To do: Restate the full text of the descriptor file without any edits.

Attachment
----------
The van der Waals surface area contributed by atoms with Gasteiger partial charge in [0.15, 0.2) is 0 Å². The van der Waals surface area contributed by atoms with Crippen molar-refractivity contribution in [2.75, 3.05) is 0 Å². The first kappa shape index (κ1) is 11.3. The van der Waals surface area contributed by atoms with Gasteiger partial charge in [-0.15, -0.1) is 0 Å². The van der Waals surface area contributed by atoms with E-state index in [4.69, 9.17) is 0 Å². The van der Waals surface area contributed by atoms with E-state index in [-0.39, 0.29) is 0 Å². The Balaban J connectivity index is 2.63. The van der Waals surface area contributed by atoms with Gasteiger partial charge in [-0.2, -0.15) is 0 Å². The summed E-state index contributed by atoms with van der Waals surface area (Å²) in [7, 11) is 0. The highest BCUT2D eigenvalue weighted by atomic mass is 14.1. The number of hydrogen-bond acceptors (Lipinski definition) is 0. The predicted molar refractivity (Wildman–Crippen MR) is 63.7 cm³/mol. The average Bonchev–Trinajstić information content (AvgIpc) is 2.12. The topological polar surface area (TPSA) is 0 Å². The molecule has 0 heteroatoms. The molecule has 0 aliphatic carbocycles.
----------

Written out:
The van der Waals surface area contributed by atoms with Gasteiger partial charge in [0.15, 0.2) is 0 Å². The van der Waals surface area contributed by atoms with Crippen molar-refractivity contribution in [2.75, 3.05) is 0 Å². The first kappa shape index (κ1) is 11.3. The van der Waals surface area contributed by atoms with Gasteiger partial charge in [-0.15, -0.1) is 0 Å². The van der Waals surface area contributed by atoms with E-state index in [4.69, 9.17) is 0 Å². The van der Waals surface area contributed by atoms with E-state index in [-0.39, 0.29) is 0 Å². The Balaban J connectivity index is 2.63. The van der Waals surface area contributed by atoms with Gasteiger partial charge in [-0.2, -0.15) is 0 Å². The summed E-state index contributed by atoms with van der Waals surface area (Å²) in [7, 11) is 0. The highest BCUT2D eigenvalue weighted by atomic mass is 14.1. The number of hydrogen-bond acceptors (Lipinski definition) is 0. The predicted molar refractivity (Wildman–Crippen MR) is 63.7 cm³/mol. The average Bonchev–Trinajstić information content (AvgIpc) is 2.12. The topological polar surface area (TPSA) is 0 Å². The molecule has 0 heteroatoms. The molecule has 0 aliphatic carbocycles.